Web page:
| 2:10 pm on Apr 9, 2005 (gmt 0)|
So I am a marketroid selling long johns to naked eskimos?
Are you even reading my posts?
| 2:25 pm on Apr 9, 2005 (gmt 0)|
The DMOZ was never intended to be the electronic
equivalent of the Yellow Pages.
Sure, marketers would like to bust in to that resource.
They would also, given permission, like to spray-paint
"Coca Cola" on the moon.
Properly done, marketing has a beneficial effect on the economy.
If you want to advertise, I suggest all the usual
inlets, outlets and orifices.
I would like to believe that at least one entity online,
DMOZ if nobody else, refers people to sites based upon
honest content rather than the urgent needs of hucksters.
| 2:53 pm on Apr 9, 2005 (gmt 0)|
I feel I am being accused of something I am not doing here.
My original posting was about a plaigerizer. I mentioned a concern about getting listed and possibly getting an editor that sees more one way than another. That was the beginning and end of it, I did not accuse anybody of anything.
Yet this has degenerated into name-calling, I am a "huckster" and a "marketroid". I had no idea that DMOZ editors had a culture of client hostility that ran so openly.
None of you even know what my sites look like, yet you feel at liberty to draw negative conclusions. That was a choice on your part. Consider this a Rorschach test you have failed.
I think I have learned what I need to learn from you all.
| 3:00 pm on Apr 9, 2005 (gmt 0)|
Hutcheson ..nice to see your input again ..respects
| 3:25 pm on Apr 9, 2005 (gmt 0)|
I hope I did not hijack your thread.
The proper term for "plaigerizer" is 'plagiarist'.
This means a person who takes the hard work of another
and pretends that it is his own, nothing more or less
and universally refers to a creep considered beneath pond scum
None of this applies to you as far as I can see.
Few would plagiarize a semi-literate, but tons will scrape!
If you feel somebody has used or abused your content
then there are different ways, to deal with this,
not all of them so very good or useful.
If you are simply unhappy with DMOZ listings, well,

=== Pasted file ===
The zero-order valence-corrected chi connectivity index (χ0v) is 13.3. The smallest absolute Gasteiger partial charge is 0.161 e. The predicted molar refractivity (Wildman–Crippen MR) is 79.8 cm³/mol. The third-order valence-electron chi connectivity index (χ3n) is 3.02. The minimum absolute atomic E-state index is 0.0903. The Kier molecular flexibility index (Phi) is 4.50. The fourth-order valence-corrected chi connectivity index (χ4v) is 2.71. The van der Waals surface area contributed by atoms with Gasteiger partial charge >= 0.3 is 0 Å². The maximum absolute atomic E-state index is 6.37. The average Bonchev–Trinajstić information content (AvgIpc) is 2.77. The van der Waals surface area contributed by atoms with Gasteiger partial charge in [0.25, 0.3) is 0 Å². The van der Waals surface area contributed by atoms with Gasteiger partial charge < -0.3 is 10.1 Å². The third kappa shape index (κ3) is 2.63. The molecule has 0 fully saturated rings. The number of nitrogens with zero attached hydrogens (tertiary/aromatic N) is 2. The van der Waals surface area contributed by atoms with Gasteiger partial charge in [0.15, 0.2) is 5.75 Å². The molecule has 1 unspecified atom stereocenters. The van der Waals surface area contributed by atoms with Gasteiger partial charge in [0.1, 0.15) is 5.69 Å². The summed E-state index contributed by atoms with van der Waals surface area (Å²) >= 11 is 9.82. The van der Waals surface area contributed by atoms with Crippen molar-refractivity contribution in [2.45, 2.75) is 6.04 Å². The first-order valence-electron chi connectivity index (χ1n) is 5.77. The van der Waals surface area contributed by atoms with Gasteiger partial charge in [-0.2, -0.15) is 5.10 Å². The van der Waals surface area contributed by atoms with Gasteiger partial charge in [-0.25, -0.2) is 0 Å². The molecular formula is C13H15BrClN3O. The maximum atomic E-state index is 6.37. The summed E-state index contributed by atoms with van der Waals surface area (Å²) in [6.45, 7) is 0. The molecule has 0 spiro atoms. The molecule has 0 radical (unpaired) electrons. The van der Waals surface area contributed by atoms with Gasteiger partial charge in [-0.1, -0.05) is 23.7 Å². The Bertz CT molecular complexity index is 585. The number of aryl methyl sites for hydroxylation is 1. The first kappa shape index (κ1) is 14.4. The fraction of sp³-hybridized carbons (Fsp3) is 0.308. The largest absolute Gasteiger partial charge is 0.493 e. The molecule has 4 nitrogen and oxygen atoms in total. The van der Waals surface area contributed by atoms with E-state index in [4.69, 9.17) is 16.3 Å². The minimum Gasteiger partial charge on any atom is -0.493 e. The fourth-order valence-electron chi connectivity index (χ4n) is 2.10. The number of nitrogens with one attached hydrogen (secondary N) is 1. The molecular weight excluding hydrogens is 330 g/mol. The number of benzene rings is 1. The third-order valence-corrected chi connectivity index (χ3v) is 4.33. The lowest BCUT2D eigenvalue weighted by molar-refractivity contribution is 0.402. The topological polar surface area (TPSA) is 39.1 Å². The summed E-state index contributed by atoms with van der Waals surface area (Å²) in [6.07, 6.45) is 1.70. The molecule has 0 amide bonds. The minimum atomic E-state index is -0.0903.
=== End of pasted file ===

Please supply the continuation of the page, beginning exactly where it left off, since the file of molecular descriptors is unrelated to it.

I cannot help at all.
The simplest and easiest way to get a DMOZ listing
is to not sell anything at all.
Best wishes - Larry
| 4:03 pm on Apr 9, 2005 (gmt 0)|
Thanks for the input, I was not aware that I had used the word incorrectly. Constructive input is always welcome, be it positive or negative, and is not hijacking.
An example of hijacking would be inconsiderately using a thread to inject a 'hello' to a friend.
I am very pro DMOZ, I am not unhappy at all. I did not want to give any other impression, but that seems to be the way this posting has spiraled off.
There is a balance to be sought. Taking it from the other direction from including sites, if we took down all the sites that sold a product or service, DMOZ would become considerably smaller.
Wish me luck on getting included!
| 4:50 pm on Apr 9, 2005 (gmt 0)|
>if we took down all the sites that sold a product or service, DMOZ would become considerably smaller.
So it would. But size doesn't matter anyway. Coverage in its chosen niche matters.
I'm not aware that anyone has ever proposed that anyway. I'm actually a little surprised that nobody has -- again, one of those things that seemed obvious for licensee would be to publish only the ODP non-commercial categories, and substitute their own paid listings for the ODP Shopping and Business categories.
But if we did do that -- would the surfers be worse off? That's the only question WE'd ask.
But it's statements like this that make you look like a marketroid in public, whether or not anyone mentions the fact. The discussion, on the ODP side, never had anything to do with sites that sold stuff! And only someone who COULDN'T EVEN IMAGINE THE POSSIBILITY THAT ANYONE WOULD SELL WHAT THEY THEMSELVES OWNED would ever have taken any ODP comment that way!
-- Sell what you have: the ODP is open, even anxious, to feature your site.
-- Shill for someone else: it can't possibly be unique content, the ODP wants to avoid listing the site.
That's the critical distinction. And you can't paper over it. You can't hide it from us, no matter how hard you try. You can't wish it away.
Now: do I think creating such sites should be a capital offense? I'll take the fifth on that. But -- it is clear enough that such sites should be linked to by the folks who profit by them -- the people who actually have the goods and offer the services being advertised. Vstore can, if they wish, provide a directory of all their independent doorways. So can Amway and Avon. They have a stronger interest in that information, and better access to it, than the ODP could ever hope for. If such a thing is worth doing, surely, beyond any doubt they will do it.
But they haven't. That tells us all we need to know.
| 5:06 pm on Apr 9, 2005 (gmt 0)|
I wonder if this thread has gone off track
the original post was about a site copying another site content and being accepted into a dmoz catagory and Dmoz reacted correctly and removed the site ( well done )
Now the thread appears to have veared off track , when the problem was identified and resolved thread should have been closed
From a personal standpoint it might be nice for a dmoz specific section created where we could have some input from dmoz spokesman similar to yahoo tim and google guy